Star Wars Jedi Fallen Order features plenty of action, and it is as well-crafted as the setting, story, and characters are. The game is a single-player, third-person action-adventure title where players control Cal as he explores several planets made up of interconnected areas in the vein of Metroidvania games, filled with platforming sections reminiscent Uncharted and Prince of Persia, secrets and, of course, enemies of all sorts, ranging from Stormtroopers to Inquisitors, to wild and vicious creatures.

Just like world design, traversal and platforming have been influenced by other popular titles, the combat system is a Star Wars take on the combat system of the Souls series and Sekiro: Shadows Die Twice. Cal can use his Lightsaber and Force skills to take down enemies, who strike hard, defend accordingly and require players to study their attack patterns, dodge and parry attacks properly to find openings to strike. The battle system shows its full potential at the highest difficulty level, which makes enemies more aggressive and increases damage received, requiring players to have a solid grasp of the mechanics to survive the many battles of the game. Encounter and enemy design is also extremely good, with a lot of different battle scenarios that reward creativity: fighting atop mountains allows players to push enemies using the Force, and if they are fighting from long range, you can use the Lightsaber to deflect lasers back to them, and the force to send rockets back their way. All enemies have specific attack types and patterns, and all the tools at the players' disposal can be used to fight back, making the battle system feel more like Sekiro's than Dark Souls', as equipment and build are often more important in the latter. Making things deeper is a stamina gauge that regulates blocking, and limited healing, offered in the form of Stim Canisters, carried by the cute little droid BD-1.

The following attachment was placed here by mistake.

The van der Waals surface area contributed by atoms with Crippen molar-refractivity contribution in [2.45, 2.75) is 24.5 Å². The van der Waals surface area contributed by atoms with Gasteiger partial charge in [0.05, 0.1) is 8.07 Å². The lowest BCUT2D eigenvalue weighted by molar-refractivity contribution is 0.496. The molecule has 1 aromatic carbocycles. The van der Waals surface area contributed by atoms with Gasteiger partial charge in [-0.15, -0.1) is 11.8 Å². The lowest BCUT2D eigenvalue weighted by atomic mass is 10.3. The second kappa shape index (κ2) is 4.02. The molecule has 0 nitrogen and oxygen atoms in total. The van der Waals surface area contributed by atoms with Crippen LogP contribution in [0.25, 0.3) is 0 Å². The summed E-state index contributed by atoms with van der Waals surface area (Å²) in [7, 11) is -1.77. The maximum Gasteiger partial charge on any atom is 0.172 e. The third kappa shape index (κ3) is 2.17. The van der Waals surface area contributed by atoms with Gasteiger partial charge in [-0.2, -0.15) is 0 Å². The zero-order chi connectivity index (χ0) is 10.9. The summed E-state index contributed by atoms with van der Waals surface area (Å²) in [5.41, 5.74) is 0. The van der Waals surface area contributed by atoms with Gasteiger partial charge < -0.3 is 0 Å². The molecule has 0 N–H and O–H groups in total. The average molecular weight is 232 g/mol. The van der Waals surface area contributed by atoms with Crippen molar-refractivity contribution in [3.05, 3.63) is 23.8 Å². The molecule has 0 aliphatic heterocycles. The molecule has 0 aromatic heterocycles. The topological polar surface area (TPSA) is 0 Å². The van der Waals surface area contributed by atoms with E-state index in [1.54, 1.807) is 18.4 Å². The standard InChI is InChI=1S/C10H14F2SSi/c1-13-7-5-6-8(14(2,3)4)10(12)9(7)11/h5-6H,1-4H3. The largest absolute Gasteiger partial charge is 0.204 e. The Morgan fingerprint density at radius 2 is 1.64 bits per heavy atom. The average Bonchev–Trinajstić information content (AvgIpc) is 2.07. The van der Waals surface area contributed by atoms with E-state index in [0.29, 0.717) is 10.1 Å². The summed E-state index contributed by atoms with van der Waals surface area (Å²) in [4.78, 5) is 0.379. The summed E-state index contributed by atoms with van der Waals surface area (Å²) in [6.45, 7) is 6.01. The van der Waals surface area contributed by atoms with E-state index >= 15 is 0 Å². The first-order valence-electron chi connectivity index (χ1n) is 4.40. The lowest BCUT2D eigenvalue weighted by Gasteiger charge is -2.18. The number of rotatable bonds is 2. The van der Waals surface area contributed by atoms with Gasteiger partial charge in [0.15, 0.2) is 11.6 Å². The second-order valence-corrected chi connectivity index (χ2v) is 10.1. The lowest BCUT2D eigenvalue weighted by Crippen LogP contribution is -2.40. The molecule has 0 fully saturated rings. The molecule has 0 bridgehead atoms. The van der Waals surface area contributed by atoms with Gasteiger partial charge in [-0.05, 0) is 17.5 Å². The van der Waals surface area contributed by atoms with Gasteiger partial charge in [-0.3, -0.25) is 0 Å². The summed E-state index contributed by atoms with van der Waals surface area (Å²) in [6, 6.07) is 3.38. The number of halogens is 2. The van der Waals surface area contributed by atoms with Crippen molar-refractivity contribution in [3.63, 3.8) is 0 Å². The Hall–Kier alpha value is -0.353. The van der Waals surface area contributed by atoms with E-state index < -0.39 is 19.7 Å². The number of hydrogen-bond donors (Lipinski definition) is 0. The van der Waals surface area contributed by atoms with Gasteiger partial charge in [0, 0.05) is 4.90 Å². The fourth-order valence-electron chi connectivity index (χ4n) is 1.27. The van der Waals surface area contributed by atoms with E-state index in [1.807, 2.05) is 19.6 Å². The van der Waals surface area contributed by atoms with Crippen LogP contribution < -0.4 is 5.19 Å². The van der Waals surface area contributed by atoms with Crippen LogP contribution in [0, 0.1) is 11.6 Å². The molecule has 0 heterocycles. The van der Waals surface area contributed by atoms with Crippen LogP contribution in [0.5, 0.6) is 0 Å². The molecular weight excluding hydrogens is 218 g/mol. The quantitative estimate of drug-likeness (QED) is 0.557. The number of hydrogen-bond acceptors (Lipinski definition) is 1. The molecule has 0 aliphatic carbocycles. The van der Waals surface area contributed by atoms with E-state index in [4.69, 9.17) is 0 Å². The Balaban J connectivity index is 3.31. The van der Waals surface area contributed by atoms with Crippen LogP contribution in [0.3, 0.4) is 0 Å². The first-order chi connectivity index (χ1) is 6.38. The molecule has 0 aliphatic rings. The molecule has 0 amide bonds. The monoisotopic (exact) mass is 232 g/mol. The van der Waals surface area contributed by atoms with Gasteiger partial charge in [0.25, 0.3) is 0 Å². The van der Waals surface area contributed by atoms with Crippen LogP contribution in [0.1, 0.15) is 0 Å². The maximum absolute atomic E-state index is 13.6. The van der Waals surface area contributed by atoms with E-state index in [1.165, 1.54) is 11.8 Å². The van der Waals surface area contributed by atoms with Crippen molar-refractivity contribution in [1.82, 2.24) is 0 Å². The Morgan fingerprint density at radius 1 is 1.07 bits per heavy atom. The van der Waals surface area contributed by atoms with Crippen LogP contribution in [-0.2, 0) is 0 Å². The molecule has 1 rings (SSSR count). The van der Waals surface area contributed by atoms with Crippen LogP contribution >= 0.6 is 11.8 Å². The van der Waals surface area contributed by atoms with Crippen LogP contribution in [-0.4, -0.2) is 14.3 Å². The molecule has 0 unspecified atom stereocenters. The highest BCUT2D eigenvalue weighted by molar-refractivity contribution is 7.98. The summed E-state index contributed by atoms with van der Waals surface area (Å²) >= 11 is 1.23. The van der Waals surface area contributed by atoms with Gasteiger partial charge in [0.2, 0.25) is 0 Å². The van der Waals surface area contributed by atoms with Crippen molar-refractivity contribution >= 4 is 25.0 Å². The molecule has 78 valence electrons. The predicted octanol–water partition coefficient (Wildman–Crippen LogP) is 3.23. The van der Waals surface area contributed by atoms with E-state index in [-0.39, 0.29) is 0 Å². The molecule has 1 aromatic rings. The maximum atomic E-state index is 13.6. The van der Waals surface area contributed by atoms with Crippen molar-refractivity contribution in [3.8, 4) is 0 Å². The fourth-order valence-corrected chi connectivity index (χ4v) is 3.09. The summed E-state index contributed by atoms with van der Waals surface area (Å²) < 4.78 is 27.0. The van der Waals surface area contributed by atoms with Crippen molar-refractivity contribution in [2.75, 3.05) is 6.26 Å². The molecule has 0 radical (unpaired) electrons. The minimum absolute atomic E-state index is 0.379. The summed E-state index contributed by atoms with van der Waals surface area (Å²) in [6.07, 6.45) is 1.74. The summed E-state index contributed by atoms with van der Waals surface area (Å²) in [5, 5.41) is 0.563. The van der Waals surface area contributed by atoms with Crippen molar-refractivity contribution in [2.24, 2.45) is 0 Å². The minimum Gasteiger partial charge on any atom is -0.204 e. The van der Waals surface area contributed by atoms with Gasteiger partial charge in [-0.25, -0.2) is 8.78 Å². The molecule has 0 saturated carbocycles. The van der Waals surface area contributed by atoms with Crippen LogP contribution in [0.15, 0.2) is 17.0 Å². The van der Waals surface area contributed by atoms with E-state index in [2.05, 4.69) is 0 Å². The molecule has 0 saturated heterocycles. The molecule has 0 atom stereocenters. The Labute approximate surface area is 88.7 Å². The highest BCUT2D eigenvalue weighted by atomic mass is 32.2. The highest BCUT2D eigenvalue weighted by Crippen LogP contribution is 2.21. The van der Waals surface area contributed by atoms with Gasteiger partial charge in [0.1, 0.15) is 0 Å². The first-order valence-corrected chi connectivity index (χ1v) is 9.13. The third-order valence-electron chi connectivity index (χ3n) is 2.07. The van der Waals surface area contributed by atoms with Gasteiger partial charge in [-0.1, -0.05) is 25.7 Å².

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Even the character progression and saving systems are clearly inspired by recent From Software games. Defeating enemies and discovering secrets reward Cal experience, and once enough has been obtained, he will gain a skill point that can be invested in the Skill Tree. The Tree is divided into three different sections - Force, Lightsaber, Survival - which provide a variety of enhancements for Cal's Force powers, Lightsaber abilities, recovery and stamina improvements and so on. All of the skills are extremely useful and expand combat possibilities in very fun ways. The save system is basically the Dark Souls' Bonfires system where players can rest, learn skills and restore health, Force and Stim Canisters, respawning enemies in the process.